Campus News

Bethel’s Adopted People Group from the Yanomamo Tribe

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MISHAWAKA–– In the 1990s, Bethel became the first college in the country to adopt a people group. The people group chosen were the Yanomamo people, a tribe known for violence, revenge killings and culture and killing their own people. They are located on the border of Venezuela and Brazil, and a part of the tribe is here on Bethel’s campus, through artifacts that sit in the Shiloh prayer chapel. 

Under the leadership of the vice president in the 1990s, Bethel decided to adopt a people group to pray for, support, send task force groups to and have good connections with, and a group met to discuss which people group should be adopted. In this group was Christian Davis, Ph.D., professor of literature and language studies, who is now serving his twenty-ninth year here at Bethel. After about eight weeks of prayer and consideration, the small group of faculty, staff and students chose a tribe. 

“We came together and chose the Yanomamo people unanimously, even though no one had been pushing for them,” Davis said.

Everyone in the group had discussed many different suggestions of which people group Bethel should adopt, but in the end the group decided on one that had not previously been mentioned.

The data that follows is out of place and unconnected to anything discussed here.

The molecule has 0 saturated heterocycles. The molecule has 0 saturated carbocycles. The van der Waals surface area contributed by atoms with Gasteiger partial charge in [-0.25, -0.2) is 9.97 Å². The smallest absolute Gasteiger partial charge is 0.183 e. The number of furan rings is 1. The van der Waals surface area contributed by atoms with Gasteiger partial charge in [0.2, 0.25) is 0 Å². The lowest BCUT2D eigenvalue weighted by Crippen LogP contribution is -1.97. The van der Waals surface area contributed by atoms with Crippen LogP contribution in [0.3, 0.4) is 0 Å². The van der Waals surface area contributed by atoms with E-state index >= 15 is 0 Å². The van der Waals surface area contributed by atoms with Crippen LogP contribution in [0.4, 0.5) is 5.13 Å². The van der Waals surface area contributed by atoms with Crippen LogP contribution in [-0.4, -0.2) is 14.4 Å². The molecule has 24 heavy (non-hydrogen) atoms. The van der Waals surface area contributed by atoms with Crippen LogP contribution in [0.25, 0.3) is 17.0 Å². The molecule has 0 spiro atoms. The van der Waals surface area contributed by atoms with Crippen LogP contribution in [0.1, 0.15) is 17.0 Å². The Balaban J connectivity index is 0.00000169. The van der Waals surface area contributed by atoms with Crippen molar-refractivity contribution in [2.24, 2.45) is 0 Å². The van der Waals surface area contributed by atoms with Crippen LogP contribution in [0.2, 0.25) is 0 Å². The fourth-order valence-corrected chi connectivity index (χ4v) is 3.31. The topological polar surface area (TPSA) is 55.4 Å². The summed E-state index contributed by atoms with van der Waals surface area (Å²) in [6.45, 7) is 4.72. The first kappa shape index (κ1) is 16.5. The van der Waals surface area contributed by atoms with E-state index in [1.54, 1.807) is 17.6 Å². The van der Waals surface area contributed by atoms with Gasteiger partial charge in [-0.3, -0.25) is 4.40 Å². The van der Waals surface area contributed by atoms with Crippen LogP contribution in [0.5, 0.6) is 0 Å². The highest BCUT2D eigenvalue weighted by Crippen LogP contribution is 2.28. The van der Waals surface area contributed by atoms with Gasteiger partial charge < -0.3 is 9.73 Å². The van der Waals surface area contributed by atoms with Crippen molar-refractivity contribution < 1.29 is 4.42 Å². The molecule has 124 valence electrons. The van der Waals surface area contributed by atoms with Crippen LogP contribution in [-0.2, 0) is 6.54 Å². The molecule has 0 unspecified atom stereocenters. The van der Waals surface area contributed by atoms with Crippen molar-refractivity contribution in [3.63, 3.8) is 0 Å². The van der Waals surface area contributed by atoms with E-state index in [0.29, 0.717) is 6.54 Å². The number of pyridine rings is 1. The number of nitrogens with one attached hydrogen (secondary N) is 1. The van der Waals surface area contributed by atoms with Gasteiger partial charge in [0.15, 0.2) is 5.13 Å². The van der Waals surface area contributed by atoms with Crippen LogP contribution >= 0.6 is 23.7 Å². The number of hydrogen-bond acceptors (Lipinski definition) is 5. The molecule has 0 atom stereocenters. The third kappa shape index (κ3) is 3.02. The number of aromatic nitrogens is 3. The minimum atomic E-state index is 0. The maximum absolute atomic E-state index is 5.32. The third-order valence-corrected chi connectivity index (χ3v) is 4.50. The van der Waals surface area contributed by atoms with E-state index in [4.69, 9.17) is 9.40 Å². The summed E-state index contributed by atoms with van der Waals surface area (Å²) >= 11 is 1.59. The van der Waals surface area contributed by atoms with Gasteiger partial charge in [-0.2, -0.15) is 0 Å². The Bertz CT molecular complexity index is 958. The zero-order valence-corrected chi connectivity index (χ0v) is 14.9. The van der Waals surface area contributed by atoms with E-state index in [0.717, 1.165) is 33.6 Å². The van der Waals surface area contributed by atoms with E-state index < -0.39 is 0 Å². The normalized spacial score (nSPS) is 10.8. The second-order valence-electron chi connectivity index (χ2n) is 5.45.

“It had to be the Holy Spirit, we just agreed that should be it,” Davis said. 

Yanomamo Tribe artifacts located in the Shiloh prayer chapel

Several task force trips were sent down to the Yanomamo tribe, led by Jeremy and Mindy Tice, who were the missionaries working with the tribe and have connections with Bethel as well. Bethel continued to send financial support and teams regularly. 

Missionary brothers Gary and Michael Dawson, with their wives, Marie and Keila, came and spoke in chapel and brought with them a former witch doctor who had been converted to Christianity. The witch doctor spoke through an interpreter in chapel. The Dawson brothers grew up in Venezuela and therefore have citizenship there. The President of Venezuela ordered out all missionaries, but since the Dawson’s have citizenship, they were able to stay, and are the only connection Bethel still has with the Yanomamo people. 

It has been many years since Bethel has done anything in connection with the Yanomamo people. The last time any activity happened was in the early 2000s when a Yanomamo shaman spoke in one of Davis’s classes.

“I really wish Bethel would connect with them, but I don’t know if we can send teams there yet,” Davis said. 

Students who are curious to learn more can visit the artifacts in Shiloh, can check out a handful of books about the Yanomamo from the Bethel library or can go online to purchase one of Michael Dawson’s books, “Growing up Yanomamo,” published in 2009, or his sequel, “Growing Up Yanomamo Today: By Faith Not By Sight,” which was just published in 2021. 

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